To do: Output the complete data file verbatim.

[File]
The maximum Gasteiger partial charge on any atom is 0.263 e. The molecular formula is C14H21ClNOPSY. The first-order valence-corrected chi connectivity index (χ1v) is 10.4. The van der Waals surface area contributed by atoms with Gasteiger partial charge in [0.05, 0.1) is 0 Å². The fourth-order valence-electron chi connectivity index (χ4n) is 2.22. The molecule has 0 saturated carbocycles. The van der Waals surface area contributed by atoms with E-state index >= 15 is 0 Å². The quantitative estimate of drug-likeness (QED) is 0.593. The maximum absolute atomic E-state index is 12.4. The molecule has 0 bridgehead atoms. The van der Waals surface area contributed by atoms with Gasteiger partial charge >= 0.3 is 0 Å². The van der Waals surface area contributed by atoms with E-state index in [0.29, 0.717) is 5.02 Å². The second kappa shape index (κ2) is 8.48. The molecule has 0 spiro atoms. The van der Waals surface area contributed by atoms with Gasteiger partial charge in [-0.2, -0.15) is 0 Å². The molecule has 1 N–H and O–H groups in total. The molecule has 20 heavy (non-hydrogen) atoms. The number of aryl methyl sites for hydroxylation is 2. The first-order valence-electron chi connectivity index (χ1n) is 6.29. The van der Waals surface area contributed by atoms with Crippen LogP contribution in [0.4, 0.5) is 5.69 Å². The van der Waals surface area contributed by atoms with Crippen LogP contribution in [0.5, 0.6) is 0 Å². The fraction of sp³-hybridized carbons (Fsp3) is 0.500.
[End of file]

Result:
The maximum Gasteiger partial charge on any atom is 0.263 e. The molecular formula is C14H21ClNOPSY. The first-order valence-corrected chi connectivity index (χ1v) is 10.4. The van der Waals surface area contributed by atoms with Gasteiger partial charge in [0.05, 0.1) is 0 Å². The fourth-order valence-electron chi connectivity index (χ4n) is 2.22. The molecule has 0 saturated carbocycles. The van der Waals surface area contributed by atoms with E-state index >= 15 is 0 Å². The quantitative estimate of drug-likeness (QED) is 0.593. The maximum absolute atomic E-state index is 12.4. The molecule has 0 bridgehead atoms. The van der Waals surface area contributed by atoms with Gasteiger partial charge >= 0.3 is 0 Å². The van der Waals surface area contributed by atoms with E-state index in [0.29, 0.717) is 5.02 Å². The second kappa shape index (κ2) is 8.48. The molecule has 0 spiro atoms. The van der Waals surface area contributed by atoms with Gasteiger partial charge in [-0.2, -0.15) is 0 Å². The molecule has 1 N–H and O–H groups in total. The molecule has 20 heavy (non-hydrogen) atoms. The number of aryl methyl sites for hydroxylation is 2. The first-order valence-electron chi connectivity index (χ1n) is 6.29. The van der Waals surface area contributed by atoms with Crippen LogP contribution in [0.4, 0.5) is 5.69 Å². The van der Waals surface area contributed by atoms with Crippen LogP contribution in [0.5, 0.6) is 0 Å². The fraction of sp³-hybridized carbons (Fsp3) is 0.500.